When considering conducting a survey, wondering how many responses are needed for a statistically significant dataset is one of the first questions. Determining the right survey sample size depends on many factors. But with our sample size calculator, you can answer this question online and for free. Using it is easy, though understanding the basic principles of how to get data that actually matters is the first step.
The number of people your sample will represent.
The industry standard is 95%.
Typically between 4% and 8%.
You can’t get a survey response from everyone who belongs to a group of any size. What can be done is getting relevant responses from a portion of the group that provides comprehensive data from which to draw conclusions that will help you achieve your goals.
This is where sample size comes into play. With this calculation, you know how many responses you’ve gathered from a certain subgroup and if those are enough to be statistically significant. In other words, you want a representative sample that’s large enough to produce statistically significant results. You need to know:
Before diving deeper into the math behind the survey sample size formula, let’s explain some basic terms that will make the topic more understandable.
When calculating sample size, it’s important to know a few facts. The first is knowing how large the population being researched is. If you’re conducting patient surveys for your healthcare institution, it’s important to know how many patients you have. You don’t need every single patient to fill out the survey. But if you have 500 patients, it’s unlikely that responses from only 10 patients will produce a statistically significant result.
Don’t let the statistical terminology confuse you. Master what each term means, then calculate the desired sample size and get valuable results from your survey. The margin of error is a percentage—from 0–100 percent—which tells you how much the results from your sample will vary compared to the entire population.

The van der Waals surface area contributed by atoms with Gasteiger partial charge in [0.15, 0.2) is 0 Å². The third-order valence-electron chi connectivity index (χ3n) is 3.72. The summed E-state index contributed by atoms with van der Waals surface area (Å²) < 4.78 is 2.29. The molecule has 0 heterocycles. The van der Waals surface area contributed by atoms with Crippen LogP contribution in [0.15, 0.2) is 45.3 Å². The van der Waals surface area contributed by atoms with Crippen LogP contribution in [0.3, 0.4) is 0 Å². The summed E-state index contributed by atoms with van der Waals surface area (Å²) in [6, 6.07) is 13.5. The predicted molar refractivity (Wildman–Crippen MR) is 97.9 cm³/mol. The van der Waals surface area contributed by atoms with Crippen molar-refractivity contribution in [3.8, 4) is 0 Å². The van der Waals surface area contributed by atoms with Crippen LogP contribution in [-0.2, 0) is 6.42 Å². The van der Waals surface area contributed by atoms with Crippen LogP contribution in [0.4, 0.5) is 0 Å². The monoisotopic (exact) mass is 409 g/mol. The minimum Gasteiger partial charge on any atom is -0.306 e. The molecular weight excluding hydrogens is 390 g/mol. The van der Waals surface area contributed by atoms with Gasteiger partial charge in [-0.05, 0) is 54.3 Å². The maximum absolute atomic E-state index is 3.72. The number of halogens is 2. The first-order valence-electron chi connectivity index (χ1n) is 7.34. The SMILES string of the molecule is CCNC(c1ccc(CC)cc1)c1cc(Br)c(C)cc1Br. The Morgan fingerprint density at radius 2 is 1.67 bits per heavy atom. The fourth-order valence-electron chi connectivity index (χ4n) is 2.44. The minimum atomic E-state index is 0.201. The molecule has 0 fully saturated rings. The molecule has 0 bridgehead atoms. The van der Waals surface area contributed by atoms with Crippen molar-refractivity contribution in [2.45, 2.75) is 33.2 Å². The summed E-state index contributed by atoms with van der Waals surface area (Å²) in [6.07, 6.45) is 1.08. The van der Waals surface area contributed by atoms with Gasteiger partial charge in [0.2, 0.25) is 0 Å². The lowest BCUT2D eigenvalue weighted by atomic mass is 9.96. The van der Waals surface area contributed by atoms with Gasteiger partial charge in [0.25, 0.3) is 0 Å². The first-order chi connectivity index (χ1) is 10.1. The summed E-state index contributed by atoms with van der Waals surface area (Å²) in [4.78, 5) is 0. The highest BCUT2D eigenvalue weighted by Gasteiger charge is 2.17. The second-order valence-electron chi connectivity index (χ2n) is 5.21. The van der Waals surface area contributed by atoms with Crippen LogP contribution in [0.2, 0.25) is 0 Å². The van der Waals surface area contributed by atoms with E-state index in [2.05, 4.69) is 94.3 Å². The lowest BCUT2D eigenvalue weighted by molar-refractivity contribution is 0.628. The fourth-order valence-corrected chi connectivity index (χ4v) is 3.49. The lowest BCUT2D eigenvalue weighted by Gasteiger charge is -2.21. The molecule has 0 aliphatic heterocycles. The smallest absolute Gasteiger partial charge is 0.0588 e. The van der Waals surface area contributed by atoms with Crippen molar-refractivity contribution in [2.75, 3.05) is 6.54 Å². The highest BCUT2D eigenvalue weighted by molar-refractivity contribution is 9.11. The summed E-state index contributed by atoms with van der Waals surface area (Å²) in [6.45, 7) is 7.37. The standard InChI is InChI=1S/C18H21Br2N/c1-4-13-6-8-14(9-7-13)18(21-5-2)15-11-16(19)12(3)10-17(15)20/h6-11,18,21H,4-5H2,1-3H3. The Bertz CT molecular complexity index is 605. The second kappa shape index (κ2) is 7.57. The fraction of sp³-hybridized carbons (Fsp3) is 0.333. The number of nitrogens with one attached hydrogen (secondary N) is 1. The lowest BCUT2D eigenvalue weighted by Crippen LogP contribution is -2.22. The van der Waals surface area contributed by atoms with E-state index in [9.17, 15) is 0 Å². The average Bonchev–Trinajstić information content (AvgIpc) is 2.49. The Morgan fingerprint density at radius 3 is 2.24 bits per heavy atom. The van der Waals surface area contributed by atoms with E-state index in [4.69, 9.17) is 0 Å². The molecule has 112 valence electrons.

You want the margin of error to be as small as possible. This is achieved by having a large enough sample, since the margin of error is inversely proportional to sample size. The bigger the sample size, the smaller the margin of error.
The survey sample size confidence interval provides the level of uncertainty in your results. Every statistic (for example, 56 percent of the US population watches TV after work) is not 100 percent certain. The confidence interval tells you how uncertain a particular statistic is.
Along with the confidence interval, there is also the confidence level, which can be 99 percent, 95 percent, 90 percent, etc. Confidence level (for example, 95 percent) tells you that, if the survey is repeated, the results will be in a certain range 95 percent of the time.
If you want a survey with a high confidence level—in the 99 to 95 percent range—a large sample is needed. Luckily, our sample size calculator tells you exactly how many people will need to complete your survey based on the parameters you choose.
It’s important to note that having statistically significant responses is not always important. If you have a retail company and you’re conducting customer surveys, then every response matters. For example, you won’t ignore a certain problem that some customers have with a product, even if only a few bring it up in a survey. In practice, every response holds immense value.
On the other hand, when it comes to public sector surveys, having a large sample and statistically significant data is important. If the survey is about transportation priorities in Washington, DC, then it’s of utmost importance to gather responses from as many citizens as possible in order to best develop priorities. This will ensure that the majority is satisfied with the decisions that impact their everyday life.
Now that you know the basic terminology and math behind the sample size calculator, it’s time for an actual sample size formula.
For example, if you’re surveying a population that has 1000 people—and you want your confidence level to be 95 percent (with a 5 percent margin of error)—then the minimum sample size for statistical significance would be 278 responses.
Figuring the sample size for your survey is hassle-free with our statistically significant sample size calculator. It will tell you precisely how many responses you need without having to make calculations manually. Try it out before focusing on which survey is right for your needs.
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